Are compost bedded pack barns are a viable stepping stone for smaller dairy operations for every climate. Is this an option for your dairy farm operation? Learn more about the pros and cons with the latest research from Kentucky U.S.A. using the webinar video. This viewing is highly recommended, with qualified first hand information.
On December 11, 2012, Jeffrey Bewley and Joseph Taraba from the University of Kentucky led a webinar on the topic of compost bedded pack barns. Throughout the hour-and-a-half long presentation, the presenters covered different areas relating to this type of system, such as the benefits, design considerations and costs.
Bewley explains the idea behind this type of system came from Virginia dairy farmers looking for a different way of managing their animals. The concept of this system is that it provides a loose housing environment where the animals have a large, open resting area and a softer lying surface. At the same time, the system also follows an intensively managed compost process.
It’s important to recognize upfront that the management of the system is the most important part to its success,” Bewley, assistant professor in the Department of Animal and Food Sciences, says.
He explains that when he first looked into the idea of a compost bedded pack barn system, he was hesitant that it would work for dairy cows. “I’ve changed my mind in the last few years, having worked with farmers that manage this system and manage it very well,” he says. “Like every housing system, it can be managed properly and create a great environment for cows and farmers, but I also think that if it’s mismanaged, it can be a very poor environment for cows.”
Summary of some factors that can contribute to the failure of compost bedded pack barns:
- Flaws in barn designl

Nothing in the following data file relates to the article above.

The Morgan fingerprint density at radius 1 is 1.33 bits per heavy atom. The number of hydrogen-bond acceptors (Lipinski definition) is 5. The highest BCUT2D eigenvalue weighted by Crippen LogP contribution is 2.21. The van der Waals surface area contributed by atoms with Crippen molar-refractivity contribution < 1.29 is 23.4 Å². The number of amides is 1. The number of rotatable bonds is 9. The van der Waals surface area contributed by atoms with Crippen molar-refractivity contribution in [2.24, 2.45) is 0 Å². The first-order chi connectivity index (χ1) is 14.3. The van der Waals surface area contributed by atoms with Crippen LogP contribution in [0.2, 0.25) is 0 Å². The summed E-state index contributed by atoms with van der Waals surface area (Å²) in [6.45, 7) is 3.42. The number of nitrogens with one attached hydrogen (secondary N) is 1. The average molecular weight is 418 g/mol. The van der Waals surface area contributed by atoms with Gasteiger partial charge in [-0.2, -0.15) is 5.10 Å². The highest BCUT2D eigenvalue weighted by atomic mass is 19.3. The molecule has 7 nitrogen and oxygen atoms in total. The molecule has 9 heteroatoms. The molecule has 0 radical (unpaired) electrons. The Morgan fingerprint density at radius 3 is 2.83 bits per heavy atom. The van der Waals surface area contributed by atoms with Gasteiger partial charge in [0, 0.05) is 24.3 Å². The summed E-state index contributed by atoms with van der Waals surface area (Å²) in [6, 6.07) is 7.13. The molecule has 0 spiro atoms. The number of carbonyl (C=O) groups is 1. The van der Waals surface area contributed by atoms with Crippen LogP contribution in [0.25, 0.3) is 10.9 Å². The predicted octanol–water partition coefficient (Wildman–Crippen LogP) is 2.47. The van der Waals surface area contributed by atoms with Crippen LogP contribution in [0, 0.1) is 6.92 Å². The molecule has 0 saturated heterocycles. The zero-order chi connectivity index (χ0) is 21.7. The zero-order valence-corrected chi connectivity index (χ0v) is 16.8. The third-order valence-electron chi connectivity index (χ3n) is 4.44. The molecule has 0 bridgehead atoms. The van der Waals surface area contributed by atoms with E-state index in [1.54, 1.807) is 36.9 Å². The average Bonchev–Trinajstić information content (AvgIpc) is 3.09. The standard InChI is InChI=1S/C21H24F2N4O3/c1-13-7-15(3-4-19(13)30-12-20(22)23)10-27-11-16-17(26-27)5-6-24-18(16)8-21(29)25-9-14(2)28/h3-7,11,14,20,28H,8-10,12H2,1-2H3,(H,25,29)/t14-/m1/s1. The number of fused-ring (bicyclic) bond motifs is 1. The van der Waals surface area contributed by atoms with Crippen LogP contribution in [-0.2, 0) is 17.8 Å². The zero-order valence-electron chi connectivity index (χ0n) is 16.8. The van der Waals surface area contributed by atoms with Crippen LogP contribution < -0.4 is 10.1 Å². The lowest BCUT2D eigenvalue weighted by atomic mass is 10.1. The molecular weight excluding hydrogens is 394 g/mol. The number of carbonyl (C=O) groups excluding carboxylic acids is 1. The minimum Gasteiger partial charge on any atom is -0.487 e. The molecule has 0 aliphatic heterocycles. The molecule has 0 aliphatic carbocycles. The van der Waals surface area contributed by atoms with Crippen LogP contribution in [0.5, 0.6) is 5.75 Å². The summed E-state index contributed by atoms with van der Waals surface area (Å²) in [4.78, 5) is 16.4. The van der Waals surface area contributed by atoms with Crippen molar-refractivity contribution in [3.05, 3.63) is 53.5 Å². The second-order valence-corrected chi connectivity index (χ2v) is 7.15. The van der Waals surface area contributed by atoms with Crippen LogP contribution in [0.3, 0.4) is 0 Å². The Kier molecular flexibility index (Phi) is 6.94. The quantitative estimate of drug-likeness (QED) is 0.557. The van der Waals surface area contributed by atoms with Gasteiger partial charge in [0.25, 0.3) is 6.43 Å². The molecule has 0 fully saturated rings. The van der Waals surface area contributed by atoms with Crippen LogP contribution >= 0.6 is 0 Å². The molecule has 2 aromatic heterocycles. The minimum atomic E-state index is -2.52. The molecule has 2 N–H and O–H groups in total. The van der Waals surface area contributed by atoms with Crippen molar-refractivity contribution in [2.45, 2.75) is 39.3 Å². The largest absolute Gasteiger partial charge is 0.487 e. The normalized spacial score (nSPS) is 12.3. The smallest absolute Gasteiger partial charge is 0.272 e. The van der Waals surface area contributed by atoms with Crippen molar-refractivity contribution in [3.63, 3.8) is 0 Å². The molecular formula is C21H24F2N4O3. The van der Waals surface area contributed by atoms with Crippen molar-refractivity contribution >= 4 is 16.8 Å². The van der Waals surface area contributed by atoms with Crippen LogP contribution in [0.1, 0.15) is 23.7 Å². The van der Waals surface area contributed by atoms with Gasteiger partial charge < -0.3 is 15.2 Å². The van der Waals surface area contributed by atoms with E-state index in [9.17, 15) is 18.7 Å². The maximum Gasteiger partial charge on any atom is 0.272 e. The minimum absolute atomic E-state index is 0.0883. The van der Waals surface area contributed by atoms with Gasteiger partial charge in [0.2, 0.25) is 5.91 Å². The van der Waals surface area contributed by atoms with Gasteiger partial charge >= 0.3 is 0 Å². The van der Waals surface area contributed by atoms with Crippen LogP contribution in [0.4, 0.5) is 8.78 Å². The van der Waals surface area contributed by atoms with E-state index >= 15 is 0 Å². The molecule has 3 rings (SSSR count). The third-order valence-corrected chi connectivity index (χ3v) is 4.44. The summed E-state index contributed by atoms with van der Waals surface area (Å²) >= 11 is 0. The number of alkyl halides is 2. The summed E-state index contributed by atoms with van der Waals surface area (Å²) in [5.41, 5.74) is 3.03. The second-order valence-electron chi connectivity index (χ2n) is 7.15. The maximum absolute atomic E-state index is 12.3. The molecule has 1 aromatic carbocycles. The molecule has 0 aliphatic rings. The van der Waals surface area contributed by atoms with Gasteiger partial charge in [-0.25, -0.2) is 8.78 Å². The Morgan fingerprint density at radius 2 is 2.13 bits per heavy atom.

- Stocking density
- Inadequate or ineffective stirring
- Insufficient bedding volume
- Type of material used
- Compaction from tractors
To start a compost bedded pack, Bewley explains that 1.5 to two feet of bedding are required. The total amount of sawdust used to start a pack will depend on the size of the barn. It’s a significant investment just to get the sawdust in these barns in the beginning, he says.
Bewley recommends for producers to add new bedding every, one to eight weeks, or when the pack starts looking moist. More pack is added when it is wet and during the wintertime, as less heat is generated in the compost in these instances. He explains that the pack should also be cleaned out at least one to two times per year.
“A lot of the success of the barn hinges on the availability and the cost of bedding,” Bewley adds.
Taraba reviewed alternative sources that could be used in a compost bedded pack. Sawdust is one the most commonly used bedding sources due to its ability to absorb more water. Taraba explains that a mixture of sawdust and shavings is ideal for a compost bedded pack.
When stirring the bedding material, Taraba explains that it is better to pull the tillage tool rather that push it, if a front-end loader is used. This reduces the compaction of the bedding and helps avoid lower temperature in the bedding.
“One of things we want to do is generate sufficient heat,” Taraba says. The heat generated in the compost helps dry the bedding, controlling the moisture level of the pack. Three factors that can influence moisture level are the stirring of the bedding, the type of bedding used and the particle size of the bedding. He adds that the pack needs to have a high porosity, in order for the oxygen level of the bedding to sustain the compost process.
Bewley also provided details from a compost study conducted from October 2010 to March 2011 on 43 dairy farms in Kentucky. He explains that feedback received from producers on compost bedded pack barn systems includes that the barns improved cow comfort and cow cleanliness, and that it was a low-maintenance system. PD
Written by PD Editor Dario Martinez
Friday, 18 January 2013